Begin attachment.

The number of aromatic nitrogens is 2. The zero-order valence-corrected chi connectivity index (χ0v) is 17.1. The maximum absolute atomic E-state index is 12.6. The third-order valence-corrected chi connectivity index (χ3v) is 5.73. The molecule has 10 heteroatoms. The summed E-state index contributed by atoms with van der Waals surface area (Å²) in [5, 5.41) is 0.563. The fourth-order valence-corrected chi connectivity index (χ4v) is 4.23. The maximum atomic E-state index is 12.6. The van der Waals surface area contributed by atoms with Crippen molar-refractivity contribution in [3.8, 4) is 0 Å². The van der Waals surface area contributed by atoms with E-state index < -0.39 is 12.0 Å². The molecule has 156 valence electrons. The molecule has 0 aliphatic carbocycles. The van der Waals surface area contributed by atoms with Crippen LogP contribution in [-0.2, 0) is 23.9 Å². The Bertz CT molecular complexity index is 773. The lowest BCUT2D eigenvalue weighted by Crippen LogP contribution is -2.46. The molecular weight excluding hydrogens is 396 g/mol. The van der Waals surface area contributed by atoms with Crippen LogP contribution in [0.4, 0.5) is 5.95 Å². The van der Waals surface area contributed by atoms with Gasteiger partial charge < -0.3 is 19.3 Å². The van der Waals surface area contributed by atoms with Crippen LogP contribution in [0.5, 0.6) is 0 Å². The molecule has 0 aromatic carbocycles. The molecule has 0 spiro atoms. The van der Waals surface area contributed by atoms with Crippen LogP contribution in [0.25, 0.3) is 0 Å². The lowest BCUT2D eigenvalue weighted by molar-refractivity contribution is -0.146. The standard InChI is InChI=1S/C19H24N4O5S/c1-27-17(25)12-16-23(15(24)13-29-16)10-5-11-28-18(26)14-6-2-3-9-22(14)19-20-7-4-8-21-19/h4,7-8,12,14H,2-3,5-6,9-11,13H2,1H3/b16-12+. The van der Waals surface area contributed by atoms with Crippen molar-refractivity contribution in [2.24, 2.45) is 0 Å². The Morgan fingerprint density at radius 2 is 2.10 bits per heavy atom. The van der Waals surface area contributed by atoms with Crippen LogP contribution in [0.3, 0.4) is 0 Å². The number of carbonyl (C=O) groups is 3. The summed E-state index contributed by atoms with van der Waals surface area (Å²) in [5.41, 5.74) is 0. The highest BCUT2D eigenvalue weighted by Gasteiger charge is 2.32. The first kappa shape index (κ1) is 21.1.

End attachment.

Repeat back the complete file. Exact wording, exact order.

The number of aromatic nitrogens is 2. The zero-order valence-corrected chi connectivity index (χ0v) is 17.1. The maximum absolute atomic E-state index is 12.6. The third-order valence-corrected chi connectivity index (χ3v) is 5.73. The molecule has 10 heteroatoms. The summed E-state index contributed by atoms with van der Waals surface area (Å²) in [5, 5.41) is 0.563. The fourth-order valence-corrected chi connectivity index (χ4v) is 4.23. The maximum atomic E-state index is 12.6. The van der Waals surface area contributed by atoms with Crippen molar-refractivity contribution in [3.8, 4) is 0 Å². The van der Waals surface area contributed by atoms with E-state index < -0.39 is 12.0 Å². The molecule has 156 valence electrons. The molecule has 0 aliphatic carbocycles. The van der Waals surface area contributed by atoms with Crippen LogP contribution in [-0.2, 0) is 23.9 Å². The Bertz CT molecular complexity index is 773. The lowest BCUT2D eigenvalue weighted by Crippen LogP contribution is -2.46. The molecular weight excluding hydrogens is 396 g/mol. The van der Waals surface area contributed by atoms with Crippen LogP contribution in [0.4, 0.5) is 5.95 Å². The van der Waals surface area contributed by atoms with Gasteiger partial charge < -0.3 is 19.3 Å². The van der Waals surface area contributed by atoms with Crippen LogP contribution in [0.5, 0.6) is 0 Å². The molecule has 0 aromatic carbocycles. The molecule has 0 spiro atoms. The van der Waals surface area contributed by atoms with Crippen LogP contribution in [0.25, 0.3) is 0 Å². The lowest BCUT2D eigenvalue weighted by molar-refractivity contribution is -0.146. The standard InChI is InChI=1S/C19H24N4O5S/c1-27-17(25)12-16-23(15(24)13-29-16)10-5-11-28-18(26)14-6-2-3-9-22(14)19-20-7-4-8-21-19/h4,7-8,12,14H,2-3,5-6,9-11,13H2,1H3/b16-12+. The van der Waals surface area contributed by atoms with Crippen molar-refractivity contribution in [2.24, 2.45) is 0 Å². The Morgan fingerprint density at radius 2 is 2.10 bits per heavy atom. The van der Waals surface area contributed by atoms with Crippen LogP contribution in [0.3, 0.4) is 0 Å². The number of carbonyl (C=O) groups is 3. The summed E-state index contributed by atoms with van der Waals surface area (Å²) in [5.41, 5.74) is 0. The highest BCUT2D eigenvalue weighted by Gasteiger charge is 2.32. The first kappa shape index (κ1) is 21.1.